The Man in the High Castle: Sunrise
November 23, 2015 1:27 PM - Season 1, Episode 2 - Subscribe

Frank's fate hangs in the balance as he is held captive by the Kempeitai. Meanwhile, Juliana makes contact with a mysterious man who gives her a clue about the films, and Obergruppenf├╝hrer Smith is surprised by an unfortunate turn of events.
posted by Happy Dave (16 comments total) 3 users marked this as a favorite
I made the mistake of not rewatching the pilot and spent the first few minutes of each plot arc playing catch up on who people were and why they mattered (except for Joe and Juliana).

Frank's story was by far the most moving storyline in this episode. I wanted him to save his sister and her kids but I didn't want him to betray Juliana. The acting and tension building was agonizing in its perfection. I thought this a perfect example of how people are moved to radicalism in an oppressive environment.

The J&J segments were interesting and dramatic but seem like they're headed to more interesting action than we saw this episode.
posted by toomanycurls at 5:04 PM on November 23, 2015 [1 favorite]

Well that was brutal. Note to self: this is not one to watch while getting ready to go sleep.
posted by Alterscape at 12:20 AM on November 24, 2015

Added the AV Club recap to the sidebar, for those (like me) who watched this a few weeks ago when it first came out as a tease for the full season.
posted by Happy Dave at 1:40 AM on November 24, 2015

The second episode definitely picked up and ran with the same intensity as the first. I'm thankful they opted not to show Frank's sister and her children actually being gassed, but I couldn't decide if the plastic on the furniture was simply the fad of the time or the show's promise that they were going to die. I was, admittedly, shocked that Frank held off on telling them where Juliana was, if only because it might save his niece and nephew (usually children's lives are considered more valuable than adults in a story telling context).

The double cross on Juliana at the end was a nice surprise and I'm glad her judo came into play.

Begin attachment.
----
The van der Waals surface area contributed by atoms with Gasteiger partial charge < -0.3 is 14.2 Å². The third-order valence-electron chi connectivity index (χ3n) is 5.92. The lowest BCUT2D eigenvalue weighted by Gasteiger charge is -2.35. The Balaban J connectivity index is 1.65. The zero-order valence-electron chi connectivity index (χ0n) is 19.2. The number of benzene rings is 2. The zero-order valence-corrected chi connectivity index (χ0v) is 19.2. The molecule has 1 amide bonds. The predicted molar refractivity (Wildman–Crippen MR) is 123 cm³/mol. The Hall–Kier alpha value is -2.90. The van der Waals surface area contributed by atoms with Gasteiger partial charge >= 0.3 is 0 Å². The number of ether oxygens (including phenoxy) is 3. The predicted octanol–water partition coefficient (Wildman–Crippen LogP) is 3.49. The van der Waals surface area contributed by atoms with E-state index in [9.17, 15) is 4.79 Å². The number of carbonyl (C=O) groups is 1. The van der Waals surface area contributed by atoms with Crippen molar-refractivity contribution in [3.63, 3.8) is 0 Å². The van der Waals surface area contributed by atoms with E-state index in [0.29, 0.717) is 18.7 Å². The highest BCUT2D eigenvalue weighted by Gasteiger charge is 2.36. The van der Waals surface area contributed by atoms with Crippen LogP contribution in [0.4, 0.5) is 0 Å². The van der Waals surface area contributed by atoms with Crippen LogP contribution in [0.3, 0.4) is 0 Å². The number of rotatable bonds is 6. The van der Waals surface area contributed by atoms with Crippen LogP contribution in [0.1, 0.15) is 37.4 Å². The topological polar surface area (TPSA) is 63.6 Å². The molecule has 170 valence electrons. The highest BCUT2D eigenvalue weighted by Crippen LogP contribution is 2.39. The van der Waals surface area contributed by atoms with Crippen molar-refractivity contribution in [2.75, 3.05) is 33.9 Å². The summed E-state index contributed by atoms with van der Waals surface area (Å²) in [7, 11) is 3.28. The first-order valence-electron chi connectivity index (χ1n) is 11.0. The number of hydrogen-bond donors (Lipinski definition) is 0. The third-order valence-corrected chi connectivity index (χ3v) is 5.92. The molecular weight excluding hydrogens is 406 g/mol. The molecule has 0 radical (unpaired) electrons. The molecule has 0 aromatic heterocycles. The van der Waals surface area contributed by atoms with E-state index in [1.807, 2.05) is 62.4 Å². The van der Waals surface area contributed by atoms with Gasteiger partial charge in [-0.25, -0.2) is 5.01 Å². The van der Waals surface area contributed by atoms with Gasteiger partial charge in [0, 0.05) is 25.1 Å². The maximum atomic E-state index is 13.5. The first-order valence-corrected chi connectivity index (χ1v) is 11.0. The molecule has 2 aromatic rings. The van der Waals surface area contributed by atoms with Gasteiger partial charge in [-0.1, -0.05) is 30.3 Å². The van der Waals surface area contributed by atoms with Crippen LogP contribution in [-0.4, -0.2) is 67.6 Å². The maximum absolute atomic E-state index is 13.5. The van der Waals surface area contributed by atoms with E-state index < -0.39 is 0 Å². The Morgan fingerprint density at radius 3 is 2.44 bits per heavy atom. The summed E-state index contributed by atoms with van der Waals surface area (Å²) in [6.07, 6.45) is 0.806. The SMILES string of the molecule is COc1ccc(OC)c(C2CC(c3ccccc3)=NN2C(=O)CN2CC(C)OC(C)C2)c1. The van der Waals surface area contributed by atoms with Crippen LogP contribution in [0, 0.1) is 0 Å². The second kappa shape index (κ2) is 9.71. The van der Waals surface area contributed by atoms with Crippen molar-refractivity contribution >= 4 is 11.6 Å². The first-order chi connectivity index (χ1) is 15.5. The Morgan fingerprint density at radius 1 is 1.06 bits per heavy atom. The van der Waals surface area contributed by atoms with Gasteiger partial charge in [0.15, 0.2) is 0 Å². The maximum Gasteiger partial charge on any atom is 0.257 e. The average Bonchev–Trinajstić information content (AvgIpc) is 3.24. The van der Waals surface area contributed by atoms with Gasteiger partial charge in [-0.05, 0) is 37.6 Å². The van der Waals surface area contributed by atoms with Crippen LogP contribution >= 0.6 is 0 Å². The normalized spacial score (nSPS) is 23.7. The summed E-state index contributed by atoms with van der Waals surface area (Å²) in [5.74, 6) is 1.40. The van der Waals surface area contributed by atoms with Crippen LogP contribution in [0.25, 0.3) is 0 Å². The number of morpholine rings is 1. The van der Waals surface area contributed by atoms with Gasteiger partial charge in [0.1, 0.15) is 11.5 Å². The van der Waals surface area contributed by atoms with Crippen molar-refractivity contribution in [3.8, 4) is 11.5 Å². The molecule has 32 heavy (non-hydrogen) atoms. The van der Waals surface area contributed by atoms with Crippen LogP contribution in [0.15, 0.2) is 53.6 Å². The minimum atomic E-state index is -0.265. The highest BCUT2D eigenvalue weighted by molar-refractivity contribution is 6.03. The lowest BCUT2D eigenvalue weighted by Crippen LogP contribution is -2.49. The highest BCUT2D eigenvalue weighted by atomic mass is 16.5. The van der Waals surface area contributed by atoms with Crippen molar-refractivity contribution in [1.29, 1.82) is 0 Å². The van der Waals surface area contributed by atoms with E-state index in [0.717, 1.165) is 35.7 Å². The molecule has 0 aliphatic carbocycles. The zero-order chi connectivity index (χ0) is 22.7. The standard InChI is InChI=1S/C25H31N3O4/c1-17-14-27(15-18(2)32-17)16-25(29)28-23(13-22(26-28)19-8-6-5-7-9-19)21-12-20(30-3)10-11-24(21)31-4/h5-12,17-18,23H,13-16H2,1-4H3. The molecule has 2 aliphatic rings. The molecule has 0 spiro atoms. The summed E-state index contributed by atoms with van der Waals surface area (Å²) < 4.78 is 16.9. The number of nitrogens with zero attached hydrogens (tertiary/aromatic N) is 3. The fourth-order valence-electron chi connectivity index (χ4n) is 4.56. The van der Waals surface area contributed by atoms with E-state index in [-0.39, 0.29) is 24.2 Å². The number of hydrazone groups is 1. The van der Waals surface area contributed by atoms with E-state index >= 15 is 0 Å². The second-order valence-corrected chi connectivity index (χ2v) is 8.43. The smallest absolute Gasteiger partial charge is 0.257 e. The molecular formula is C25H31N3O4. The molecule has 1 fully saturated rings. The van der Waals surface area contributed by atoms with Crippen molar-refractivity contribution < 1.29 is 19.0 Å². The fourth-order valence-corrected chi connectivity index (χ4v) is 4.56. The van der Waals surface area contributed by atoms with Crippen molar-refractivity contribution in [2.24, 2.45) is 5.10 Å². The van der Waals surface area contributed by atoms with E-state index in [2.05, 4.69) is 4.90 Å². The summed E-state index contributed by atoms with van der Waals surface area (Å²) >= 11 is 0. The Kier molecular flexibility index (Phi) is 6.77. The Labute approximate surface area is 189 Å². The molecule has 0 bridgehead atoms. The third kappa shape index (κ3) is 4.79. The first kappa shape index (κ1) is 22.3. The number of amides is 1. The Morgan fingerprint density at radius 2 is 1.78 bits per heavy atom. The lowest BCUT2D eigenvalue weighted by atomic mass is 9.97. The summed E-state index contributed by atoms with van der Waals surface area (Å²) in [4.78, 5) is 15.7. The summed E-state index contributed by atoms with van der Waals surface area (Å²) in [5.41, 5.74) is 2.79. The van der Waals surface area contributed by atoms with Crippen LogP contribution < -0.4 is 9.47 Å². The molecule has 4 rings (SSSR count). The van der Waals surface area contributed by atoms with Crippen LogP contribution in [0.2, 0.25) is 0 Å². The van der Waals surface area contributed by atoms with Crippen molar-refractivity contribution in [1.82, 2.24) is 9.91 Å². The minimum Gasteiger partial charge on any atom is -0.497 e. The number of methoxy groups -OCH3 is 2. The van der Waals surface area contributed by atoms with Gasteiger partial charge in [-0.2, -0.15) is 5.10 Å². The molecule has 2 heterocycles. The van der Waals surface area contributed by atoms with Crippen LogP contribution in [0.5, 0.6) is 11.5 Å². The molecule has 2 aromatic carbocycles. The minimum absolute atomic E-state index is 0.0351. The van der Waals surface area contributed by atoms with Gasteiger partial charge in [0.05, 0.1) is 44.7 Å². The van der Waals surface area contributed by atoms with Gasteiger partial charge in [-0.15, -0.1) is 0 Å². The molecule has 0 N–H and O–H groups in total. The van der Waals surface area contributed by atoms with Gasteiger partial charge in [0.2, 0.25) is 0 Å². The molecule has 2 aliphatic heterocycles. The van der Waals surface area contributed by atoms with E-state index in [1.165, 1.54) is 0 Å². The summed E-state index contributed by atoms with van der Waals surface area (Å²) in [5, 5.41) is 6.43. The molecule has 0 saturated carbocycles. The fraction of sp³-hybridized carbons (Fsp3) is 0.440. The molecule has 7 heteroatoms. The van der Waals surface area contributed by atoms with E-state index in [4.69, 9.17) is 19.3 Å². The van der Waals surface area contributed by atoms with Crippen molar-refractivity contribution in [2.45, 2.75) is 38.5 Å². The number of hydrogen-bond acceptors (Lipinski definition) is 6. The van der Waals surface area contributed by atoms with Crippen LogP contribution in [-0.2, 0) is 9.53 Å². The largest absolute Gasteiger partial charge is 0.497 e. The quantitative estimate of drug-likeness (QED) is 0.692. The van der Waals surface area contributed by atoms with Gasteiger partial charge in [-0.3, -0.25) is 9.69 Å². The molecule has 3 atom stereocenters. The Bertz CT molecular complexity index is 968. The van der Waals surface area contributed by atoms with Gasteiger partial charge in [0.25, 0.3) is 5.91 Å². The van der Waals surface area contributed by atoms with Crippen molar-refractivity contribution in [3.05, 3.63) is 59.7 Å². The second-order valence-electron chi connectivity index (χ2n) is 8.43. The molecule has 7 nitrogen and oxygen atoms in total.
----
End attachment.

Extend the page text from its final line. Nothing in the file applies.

This show has the really weird situation of playing evil against evil. The Japanese Empire committed many atrocities, but the Nazis definitely have a much scarier place in this world.
posted by Atreides at 7:44 AM on November 24, 2015

Did anyone catch who the bible guy was working for?
posted by noneuclidean at 8:24 AM on November 24, 2015

He was supposed to be an undercover agent of the Nazis (or one of their agencies, to be precise). His tendency toward origami was what alerted Rufus Sewell's character of who he was, and that character told Joe about it. Which is why Joe went running out to save Juliana.
posted by Atreides at 10:00 AM on November 24, 2015

Ahh, ok. I thought I remember them saying he was part of SD and had no clue what that was (in-universe or out). I'm now seeing that was the intelligence division of the SS. Makes more sense now.
posted by noneuclidean at 10:28 AM on November 24, 2015

All of this leaves me wondering what's going on with the Resistance -- the crane/bible SD agent obviously knew enough of their game (right down to her sister's name, the intended messenger) to play Juliana. So, are we to conclude that the SD has thoroughly compromised the Resistance? If so, what alternate angle is the faction Joe's aligned with (non-SS bureaucrats?) working here? And is there actually a resistance? Or is the whole thing an SS ploy to screw with the Japanese? If that's the case, why the apparently-legitimate film-from-another-world?